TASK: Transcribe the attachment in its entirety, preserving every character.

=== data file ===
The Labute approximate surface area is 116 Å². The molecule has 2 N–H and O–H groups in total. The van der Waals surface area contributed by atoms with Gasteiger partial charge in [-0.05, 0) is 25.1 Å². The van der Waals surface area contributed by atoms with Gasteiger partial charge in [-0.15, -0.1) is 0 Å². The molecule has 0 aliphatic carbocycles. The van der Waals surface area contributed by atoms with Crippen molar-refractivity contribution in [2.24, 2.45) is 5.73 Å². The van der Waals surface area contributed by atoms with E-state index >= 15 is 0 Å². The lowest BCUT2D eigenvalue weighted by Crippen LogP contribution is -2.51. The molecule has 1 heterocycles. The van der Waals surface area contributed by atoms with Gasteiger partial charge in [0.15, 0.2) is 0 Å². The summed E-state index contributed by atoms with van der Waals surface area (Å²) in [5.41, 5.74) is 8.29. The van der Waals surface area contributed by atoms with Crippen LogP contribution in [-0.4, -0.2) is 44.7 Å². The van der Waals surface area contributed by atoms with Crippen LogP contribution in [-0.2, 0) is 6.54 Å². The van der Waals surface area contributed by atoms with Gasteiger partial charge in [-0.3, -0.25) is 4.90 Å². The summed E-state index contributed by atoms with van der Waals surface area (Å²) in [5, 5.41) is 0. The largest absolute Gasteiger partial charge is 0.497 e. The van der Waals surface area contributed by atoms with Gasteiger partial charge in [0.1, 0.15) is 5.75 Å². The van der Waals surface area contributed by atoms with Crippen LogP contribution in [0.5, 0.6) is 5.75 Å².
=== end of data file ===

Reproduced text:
The Labute approximate surface area is 116 Å². The molecule has 2 N–H and O–H groups in total. The van der Waals surface area contributed by atoms with Gasteiger partial charge in [-0.05, 0) is 25.1 Å². The van der Waals surface area contributed by atoms with Gasteiger partial charge in [-0.15, -0.1) is 0 Å². The molecule has 0 aliphatic carbocycles. The van der Waals surface area contributed by atoms with Crippen molar-refractivity contribution in [2.24, 2.45) is 5.73 Å². The van der Waals surface area contributed by atoms with E-state index >= 15 is 0 Å². The lowest BCUT2D eigenvalue weighted by Crippen LogP contribution is -2.51. The molecule has 1 heterocycles. The van der Waals surface area contributed by atoms with Gasteiger partial charge in [0.15, 0.2) is 0 Å². The summed E-state index contributed by atoms with van der Waals surface area (Å²) in [5.41, 5.74) is 8.29. The van der Waals surface area contributed by atoms with Crippen LogP contribution in [-0.4, -0.2) is 44.7 Å². The van der Waals surface area contributed by atoms with Crippen LogP contribution in [-0.2, 0) is 6.54 Å². The van der Waals surface area contributed by atoms with Gasteiger partial charge in [-0.3, -0.25) is 4.90 Å². The summed E-state index contributed by atoms with van der Waals surface area (Å²) in [5, 5.41) is 0. The largest absolute Gasteiger partial charge is 0.497 e. The van der Waals surface area contributed by atoms with Gasteiger partial charge in [0.1, 0.15) is 5.75 Å². The van der Waals surface area contributed by atoms with Crippen LogP contribution in [0.5, 0.6) is 5.75 Å².